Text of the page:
RESULTS

Size of the APC population in the spleen.

We performed three infectious challenge experiments, and in each experiment three malaria-infected mice per time point sampled and three uninfected age-matched controls were used. Figure Figure1A1A shows the time course of infection, which was similar to that previously described for this experimental model (29). Typically, parasites were first observed on thin blood smears on day 4 of infection, the average peak density (28%; standard deviation, 1.7%) was reached on day 8, and then the size of the population declined rapidly. Parasites disappeared from the blood by approximately day 14.

FIG. 1.
Changes in spleen cell numbers and parasitemia during P. chabaudi AS infection in C57BL/6 mice. Each time point represents at least three independent experiments performed with at least three mice per experiment, and the error bars indicate standard deviations. ...

Figure Figure1B1B shows how the total number of nucleated spleen cells changed in response to infection. Three spleens were pooled before the cells were counted, and the value for each time point represents the average of three experiments. The total spleen cell numbers more than doubled during the course of infection, from an average of 453 × 106 cells (standard deviation, 4× 106 cells) before infection to 1,046 × 106 cells (standard deviation, 17× 106 cells) at day 9 (P < 0.005, as determined by a two-tailed t test).

Flow cytometry was used to determine how the number of APCs changed in response to infection in three experiments in which three mice per time point were examined. As shown in Fig. Fig.1C,1C, the number of macrophages (defined by the F4/80 marker) increased fourfold and the number of B cells (defined by CD45R/B220) increased threefold during the first 9 days of infection. Both of these increases were highly statistically significant (P < 0.005, as determined by a by two-tailed t test).

Unlike the numbers of B cells and macrophages, which increased continuously during our experiments, the total number of CD11c+ cells increased to a level that was significantly greater than the normal level on day 7 postinfection (2.1 × 106 cells [standard deviation, 0.23 × 106 cells]; P < 0.001, as determined by a t test) and then decreased somewhat by day 9 (Fig. (Fig.1D1D).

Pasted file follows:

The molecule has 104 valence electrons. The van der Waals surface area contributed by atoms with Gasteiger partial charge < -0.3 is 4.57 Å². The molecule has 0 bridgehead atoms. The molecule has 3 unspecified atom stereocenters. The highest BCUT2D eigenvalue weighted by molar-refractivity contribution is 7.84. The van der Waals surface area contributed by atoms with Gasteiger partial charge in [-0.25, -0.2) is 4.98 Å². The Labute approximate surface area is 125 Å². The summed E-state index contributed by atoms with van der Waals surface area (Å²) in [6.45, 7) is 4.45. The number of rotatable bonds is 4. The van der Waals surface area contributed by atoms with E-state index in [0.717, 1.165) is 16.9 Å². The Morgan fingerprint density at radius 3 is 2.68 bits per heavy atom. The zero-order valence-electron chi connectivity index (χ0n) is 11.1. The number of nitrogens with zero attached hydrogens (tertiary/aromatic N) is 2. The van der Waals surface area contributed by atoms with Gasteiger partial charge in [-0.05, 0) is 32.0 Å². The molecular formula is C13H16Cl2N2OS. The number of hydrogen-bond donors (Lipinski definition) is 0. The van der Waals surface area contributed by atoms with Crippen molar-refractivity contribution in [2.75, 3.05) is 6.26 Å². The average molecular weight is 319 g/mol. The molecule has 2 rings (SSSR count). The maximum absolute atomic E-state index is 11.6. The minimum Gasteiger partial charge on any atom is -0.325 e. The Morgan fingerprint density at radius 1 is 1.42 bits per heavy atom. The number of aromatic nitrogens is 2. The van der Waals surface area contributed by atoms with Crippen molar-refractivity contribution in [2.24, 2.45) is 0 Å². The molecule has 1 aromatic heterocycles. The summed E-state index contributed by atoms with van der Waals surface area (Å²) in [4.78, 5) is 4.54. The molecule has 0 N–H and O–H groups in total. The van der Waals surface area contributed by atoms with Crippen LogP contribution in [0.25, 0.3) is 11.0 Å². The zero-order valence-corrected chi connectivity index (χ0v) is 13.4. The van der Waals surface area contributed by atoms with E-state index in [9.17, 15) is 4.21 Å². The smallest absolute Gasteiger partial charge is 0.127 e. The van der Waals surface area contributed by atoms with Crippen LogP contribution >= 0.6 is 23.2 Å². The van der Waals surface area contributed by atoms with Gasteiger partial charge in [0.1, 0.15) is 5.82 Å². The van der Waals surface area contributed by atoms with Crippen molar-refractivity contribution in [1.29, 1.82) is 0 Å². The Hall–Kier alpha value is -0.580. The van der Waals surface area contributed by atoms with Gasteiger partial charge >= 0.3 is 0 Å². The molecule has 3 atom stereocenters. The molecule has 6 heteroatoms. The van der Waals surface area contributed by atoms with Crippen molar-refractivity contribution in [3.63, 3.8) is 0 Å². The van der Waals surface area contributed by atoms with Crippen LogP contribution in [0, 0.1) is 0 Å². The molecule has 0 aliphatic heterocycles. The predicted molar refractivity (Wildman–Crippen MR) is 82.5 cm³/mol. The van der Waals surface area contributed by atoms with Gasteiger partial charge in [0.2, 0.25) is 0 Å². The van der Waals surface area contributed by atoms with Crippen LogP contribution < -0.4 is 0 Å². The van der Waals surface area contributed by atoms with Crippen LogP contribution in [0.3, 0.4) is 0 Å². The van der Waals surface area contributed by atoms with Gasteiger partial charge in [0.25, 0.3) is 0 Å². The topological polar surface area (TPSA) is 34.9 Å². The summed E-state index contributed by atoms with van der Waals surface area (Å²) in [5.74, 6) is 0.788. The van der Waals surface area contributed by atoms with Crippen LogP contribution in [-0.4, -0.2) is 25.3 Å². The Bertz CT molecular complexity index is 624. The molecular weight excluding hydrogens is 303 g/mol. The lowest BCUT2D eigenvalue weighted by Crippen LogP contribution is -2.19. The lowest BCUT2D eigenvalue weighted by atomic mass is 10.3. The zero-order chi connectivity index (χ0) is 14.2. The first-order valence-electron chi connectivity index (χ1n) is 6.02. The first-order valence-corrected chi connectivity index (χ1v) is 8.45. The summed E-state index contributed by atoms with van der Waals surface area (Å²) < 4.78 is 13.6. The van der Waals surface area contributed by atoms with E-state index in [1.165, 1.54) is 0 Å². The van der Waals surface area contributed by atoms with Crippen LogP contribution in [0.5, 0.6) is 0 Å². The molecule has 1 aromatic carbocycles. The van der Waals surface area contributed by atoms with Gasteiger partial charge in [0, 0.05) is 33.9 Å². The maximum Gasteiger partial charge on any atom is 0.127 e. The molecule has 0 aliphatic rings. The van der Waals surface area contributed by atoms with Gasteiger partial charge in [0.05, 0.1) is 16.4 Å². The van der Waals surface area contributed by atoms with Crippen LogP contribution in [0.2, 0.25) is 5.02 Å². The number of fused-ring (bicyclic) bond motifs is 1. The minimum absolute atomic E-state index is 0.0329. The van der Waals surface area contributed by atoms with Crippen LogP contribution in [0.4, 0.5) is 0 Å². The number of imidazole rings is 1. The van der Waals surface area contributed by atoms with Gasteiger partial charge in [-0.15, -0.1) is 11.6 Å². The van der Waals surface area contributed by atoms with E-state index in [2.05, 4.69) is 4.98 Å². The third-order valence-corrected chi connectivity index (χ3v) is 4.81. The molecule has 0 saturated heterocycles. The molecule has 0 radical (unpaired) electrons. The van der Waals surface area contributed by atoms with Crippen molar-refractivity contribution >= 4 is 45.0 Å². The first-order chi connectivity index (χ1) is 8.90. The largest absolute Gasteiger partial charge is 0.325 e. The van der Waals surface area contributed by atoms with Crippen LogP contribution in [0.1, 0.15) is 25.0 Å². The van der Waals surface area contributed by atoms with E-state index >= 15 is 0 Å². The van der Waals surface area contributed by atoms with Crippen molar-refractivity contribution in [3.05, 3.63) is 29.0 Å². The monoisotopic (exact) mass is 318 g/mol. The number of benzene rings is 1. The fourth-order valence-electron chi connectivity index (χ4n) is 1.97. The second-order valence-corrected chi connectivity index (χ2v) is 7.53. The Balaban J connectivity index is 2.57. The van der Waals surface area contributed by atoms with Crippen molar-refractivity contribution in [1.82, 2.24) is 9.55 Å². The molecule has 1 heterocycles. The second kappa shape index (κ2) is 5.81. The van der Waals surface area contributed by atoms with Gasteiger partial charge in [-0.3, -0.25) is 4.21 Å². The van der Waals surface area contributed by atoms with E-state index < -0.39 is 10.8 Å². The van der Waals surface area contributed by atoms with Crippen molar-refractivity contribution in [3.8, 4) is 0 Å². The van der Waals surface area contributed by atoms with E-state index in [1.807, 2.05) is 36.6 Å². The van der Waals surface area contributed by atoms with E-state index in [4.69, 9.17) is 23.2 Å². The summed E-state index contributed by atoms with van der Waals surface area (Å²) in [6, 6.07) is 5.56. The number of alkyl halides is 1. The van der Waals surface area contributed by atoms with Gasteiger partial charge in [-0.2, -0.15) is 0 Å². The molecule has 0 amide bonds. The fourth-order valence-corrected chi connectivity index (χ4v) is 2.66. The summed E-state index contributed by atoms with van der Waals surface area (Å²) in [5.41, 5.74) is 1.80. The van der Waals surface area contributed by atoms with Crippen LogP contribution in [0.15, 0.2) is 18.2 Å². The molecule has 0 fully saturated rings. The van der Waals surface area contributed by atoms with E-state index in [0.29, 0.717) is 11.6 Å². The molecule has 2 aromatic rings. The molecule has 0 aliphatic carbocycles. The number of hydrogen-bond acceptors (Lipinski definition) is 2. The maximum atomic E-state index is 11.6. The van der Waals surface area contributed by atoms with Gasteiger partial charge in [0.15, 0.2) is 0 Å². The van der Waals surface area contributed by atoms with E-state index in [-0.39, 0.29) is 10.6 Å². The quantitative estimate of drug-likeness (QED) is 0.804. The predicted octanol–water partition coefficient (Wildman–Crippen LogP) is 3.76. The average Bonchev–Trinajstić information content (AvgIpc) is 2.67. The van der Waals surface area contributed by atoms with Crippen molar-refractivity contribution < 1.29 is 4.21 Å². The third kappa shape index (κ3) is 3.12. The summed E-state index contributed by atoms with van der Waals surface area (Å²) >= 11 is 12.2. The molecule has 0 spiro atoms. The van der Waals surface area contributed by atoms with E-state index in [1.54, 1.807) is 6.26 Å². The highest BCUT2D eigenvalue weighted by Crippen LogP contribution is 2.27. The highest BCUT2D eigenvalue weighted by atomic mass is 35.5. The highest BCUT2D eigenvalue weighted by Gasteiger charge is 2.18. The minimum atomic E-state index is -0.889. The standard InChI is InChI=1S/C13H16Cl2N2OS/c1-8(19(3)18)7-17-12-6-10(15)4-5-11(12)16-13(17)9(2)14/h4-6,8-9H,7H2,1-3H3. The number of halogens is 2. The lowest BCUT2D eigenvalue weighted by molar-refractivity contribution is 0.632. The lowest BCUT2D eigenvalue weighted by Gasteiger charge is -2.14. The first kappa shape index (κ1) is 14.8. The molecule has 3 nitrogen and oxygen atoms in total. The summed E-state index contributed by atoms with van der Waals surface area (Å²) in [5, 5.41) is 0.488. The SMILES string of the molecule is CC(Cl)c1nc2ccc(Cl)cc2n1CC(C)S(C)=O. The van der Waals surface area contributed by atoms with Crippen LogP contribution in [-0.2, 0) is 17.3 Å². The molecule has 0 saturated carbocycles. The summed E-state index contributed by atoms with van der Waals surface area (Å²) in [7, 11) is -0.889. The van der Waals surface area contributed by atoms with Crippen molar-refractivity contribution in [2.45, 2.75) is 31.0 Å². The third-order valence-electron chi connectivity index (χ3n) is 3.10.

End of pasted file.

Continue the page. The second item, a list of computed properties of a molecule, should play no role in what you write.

Migration of DCs within the spleen.

Histological features are shown in Fig. Fig.2,2, which shows the massive splenic hyperplasia following malaria infection. In broad terms, the histological structure of the spleen is divided into red pulp and white pulp. This zonal distinction is completely lost by day 9 of an infection when tissue is examined by routine methods (hematoxylin and eosin) (compare Fig. 2A and B). Immunohistochemical staining for specific cell types, however, resulted in a different picture. There was a clear retention of structure along cell phenotype lines. In normal spleen tissue F4/80+ cells were very clearly restricted to the red pulp (Fig. (Fig.2C).2C). During infection the red pulp underwent rapid and remarkable hyperplasia, and this may in part have been due to expansion of the F4/80+ population. Interestingly, despite the loss of the red pulp-white pulp distinction when preparations were examined by routine histological methods by day 9 of the infection, the F4/80+ cells very clearly continued to delineate this zone, and this phenotype was not observed in the T-cell area at any time (Fig. (Fig.2D).2D). CD45R/B220+ cells had a wider distribution (Fig. (Fig.2E),2E), but despite the fact that there was up to a sixfold increase in the number of these cells, the number of cells did not increase in the T-cell area of the white pulp (Fig. (Fig.2F).2F). Similar changes were observed for CD4+ T cells (data not shown).

FIG. 2.
Hematoxylin and eosin staining (A and B) and immunohistochemical histology (C to H) on days 0 and 9 of the spleens of C57BL/6 mice with a P. chabaudi AS infection. Magnification for all panels, ×100. (A) Normal spleen stained with hematoxylin ...

In contrast, CD11c+ cells showed a striking pattern of migration within the spleen. At the start of infection they were largely confined to the red pulp and marginal zone (Fig. (Fig.2G),2G), but by day 5 a substantial number had moved to the CD4+ area of the white pulp, an area in which they were previously absent (Fig. (Fig.2H2H).

IFN-γ expression by APCs.

The APC populations delineated by FACS analysis shown in Fig. 1C and D were analyzed to determine cytokine expression. The pattern observed for CD11c+ cells was different from the pattern observed for B cells (CD45R/B220+) and macrophages (F4/80+).

Figure Figure3A3A shows that the percentage of DCs expressing IFN-γ rose within 3 days and reached a peak at day 5 before declining. The difference between the peak value at day 5 and the starting value was highly significant (P < 0.005, as determined by a two-tailed t test). While there was a significant IFN-γ peak at this time, the levels of TNF and IL-10 remained static in all cell phenotypes tested. The latter result provided a useful isotype control for the IFN-γ findings, as the IFN-γ and TNF antibodies were the same isotype and both performed as expected in positive control experiments, as described in Materials and Methods.